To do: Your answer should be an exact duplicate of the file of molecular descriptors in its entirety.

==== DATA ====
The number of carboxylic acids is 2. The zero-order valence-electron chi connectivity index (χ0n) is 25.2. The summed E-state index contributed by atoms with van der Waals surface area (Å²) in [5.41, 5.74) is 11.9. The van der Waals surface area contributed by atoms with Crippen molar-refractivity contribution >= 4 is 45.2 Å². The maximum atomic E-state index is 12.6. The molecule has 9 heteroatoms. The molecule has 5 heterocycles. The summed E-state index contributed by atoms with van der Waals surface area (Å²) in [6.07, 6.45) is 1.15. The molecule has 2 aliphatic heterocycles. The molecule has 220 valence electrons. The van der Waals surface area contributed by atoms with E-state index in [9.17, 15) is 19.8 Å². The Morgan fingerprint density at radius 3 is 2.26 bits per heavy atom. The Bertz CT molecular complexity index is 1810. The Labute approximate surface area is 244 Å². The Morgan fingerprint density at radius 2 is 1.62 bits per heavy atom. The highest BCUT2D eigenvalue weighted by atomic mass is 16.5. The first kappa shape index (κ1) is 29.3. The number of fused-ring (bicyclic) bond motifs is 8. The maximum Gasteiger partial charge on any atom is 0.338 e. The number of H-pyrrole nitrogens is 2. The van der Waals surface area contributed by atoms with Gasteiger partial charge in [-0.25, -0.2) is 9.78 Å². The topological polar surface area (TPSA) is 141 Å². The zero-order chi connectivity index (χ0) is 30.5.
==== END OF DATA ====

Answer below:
The number of carboxylic acids is 2. The zero-order valence-electron chi connectivity index (χ0n) is 25.2. The summed E-state index contributed by atoms with van der Waals surface area (Å²) in [5.41, 5.74) is 11.9. The van der Waals surface area contributed by atoms with Crippen molar-refractivity contribution >= 4 is 45.2 Å². The maximum atomic E-state index is 12.6. The molecule has 9 heteroatoms. The molecule has 5 heterocycles. The summed E-state index contributed by atoms with van der Waals surface area (Å²) in [6.07, 6.45) is 1.15. The molecule has 2 aliphatic heterocycles. The molecule has 220 valence electrons. The van der Waals surface area contributed by atoms with E-state index in [9.17, 15) is 19.8 Å². The Morgan fingerprint density at radius 3 is 2.26 bits per heavy atom. The Bertz CT molecular complexity index is 1810. The Labute approximate surface area is 244 Å². The Morgan fingerprint density at radius 2 is 1.62 bits per heavy atom. The highest BCUT2D eigenvalue weighted by atomic mass is 16.5. The first kappa shape index (κ1) is 29.3. The number of fused-ring (bicyclic) bond motifs is 8. The maximum Gasteiger partial charge on any atom is 0.338 e. The number of H-pyrrole nitrogens is 2. The van der Waals surface area contributed by atoms with Gasteiger partial charge in [-0.25, -0.2) is 9.78 Å². The topological polar surface area (TPSA) is 141 Å². The zero-order chi connectivity index (χ0) is 30.5.